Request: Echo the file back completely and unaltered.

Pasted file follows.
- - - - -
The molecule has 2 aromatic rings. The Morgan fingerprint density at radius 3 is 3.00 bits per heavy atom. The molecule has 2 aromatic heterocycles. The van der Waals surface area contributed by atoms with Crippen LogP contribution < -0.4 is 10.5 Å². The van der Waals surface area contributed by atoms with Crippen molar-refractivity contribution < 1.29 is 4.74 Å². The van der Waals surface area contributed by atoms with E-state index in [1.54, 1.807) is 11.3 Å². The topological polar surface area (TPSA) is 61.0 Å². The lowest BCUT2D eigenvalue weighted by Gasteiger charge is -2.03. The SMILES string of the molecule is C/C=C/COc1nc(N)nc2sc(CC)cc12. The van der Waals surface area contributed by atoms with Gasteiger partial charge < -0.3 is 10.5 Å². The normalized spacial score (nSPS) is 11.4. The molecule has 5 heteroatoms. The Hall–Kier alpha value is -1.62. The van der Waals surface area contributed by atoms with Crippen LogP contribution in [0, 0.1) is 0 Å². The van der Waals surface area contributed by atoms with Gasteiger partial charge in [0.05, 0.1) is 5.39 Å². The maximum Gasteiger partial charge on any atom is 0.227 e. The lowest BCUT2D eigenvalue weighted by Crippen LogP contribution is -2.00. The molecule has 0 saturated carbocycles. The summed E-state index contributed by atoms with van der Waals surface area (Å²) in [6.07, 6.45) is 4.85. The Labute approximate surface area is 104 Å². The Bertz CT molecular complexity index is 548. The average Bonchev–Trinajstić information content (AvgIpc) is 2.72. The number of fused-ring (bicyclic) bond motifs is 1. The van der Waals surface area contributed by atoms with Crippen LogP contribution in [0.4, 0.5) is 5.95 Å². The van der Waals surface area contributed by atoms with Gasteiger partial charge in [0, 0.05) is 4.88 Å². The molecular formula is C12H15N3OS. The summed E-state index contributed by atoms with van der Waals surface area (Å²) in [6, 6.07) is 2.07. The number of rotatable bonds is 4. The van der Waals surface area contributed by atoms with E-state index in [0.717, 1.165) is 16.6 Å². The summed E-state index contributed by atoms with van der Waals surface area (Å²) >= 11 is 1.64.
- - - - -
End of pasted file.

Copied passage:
The molecule has 2 aromatic rings. The Morgan fingerprint density at radius 3 is 3.00 bits per heavy atom. The molecule has 2 aromatic heterocycles. The van der Waals surface area contributed by atoms with Crippen LogP contribution < -0.4 is 10.5 Å². The van der Waals surface area contributed by atoms with Crippen molar-refractivity contribution < 1.29 is 4.74 Å². The van der Waals surface area contributed by atoms with E-state index in [1.54, 1.807) is 11.3 Å². The topological polar surface area (TPSA) is 61.0 Å². The lowest BCUT2D eigenvalue weighted by Gasteiger charge is -2.03. The SMILES string of the molecule is C/C=C/COc1nc(N)nc2sc(CC)cc12. The van der Waals surface area contributed by atoms with Gasteiger partial charge < -0.3 is 10.5 Å². The normalized spacial score (nSPS) is 11.4. The molecule has 5 heteroatoms. The Hall–Kier alpha value is -1.62. The van der Waals surface area contributed by atoms with Crippen LogP contribution in [0, 0.1) is 0 Å². The van der Waals surface area contributed by atoms with Gasteiger partial charge in [0.05, 0.1) is 5.39 Å². The maximum Gasteiger partial charge on any atom is 0.227 e. The lowest BCUT2D eigenvalue weighted by Crippen LogP contribution is -2.00. The molecule has 0 saturated carbocycles. The summed E-state index contributed by atoms with van der Waals surface area (Å²) in [6.07, 6.45) is 4.85. The Labute approximate surface area is 104 Å². The Bertz CT molecular complexity index is 548. The average Bonchev–Trinajstić information content (AvgIpc) is 2.72. The number of fused-ring (bicyclic) bond motifs is 1. The van der Waals surface area contributed by atoms with Crippen LogP contribution in [0.4, 0.5) is 5.95 Å². The van der Waals surface area contributed by atoms with Gasteiger partial charge in [0, 0.05) is 4.88 Å². The molecular formula is C12H15N3OS. The summed E-state index contributed by atoms with van der Waals surface area (Å²) in [6, 6.07) is 2.07. The number of rotatable bonds is 4. The van der Waals surface area contributed by atoms with E-state index in [0.717, 1.165) is 16.6 Å². The summed E-state index contributed by atoms with van der Waals surface area (Å²) >= 11 is 1.64.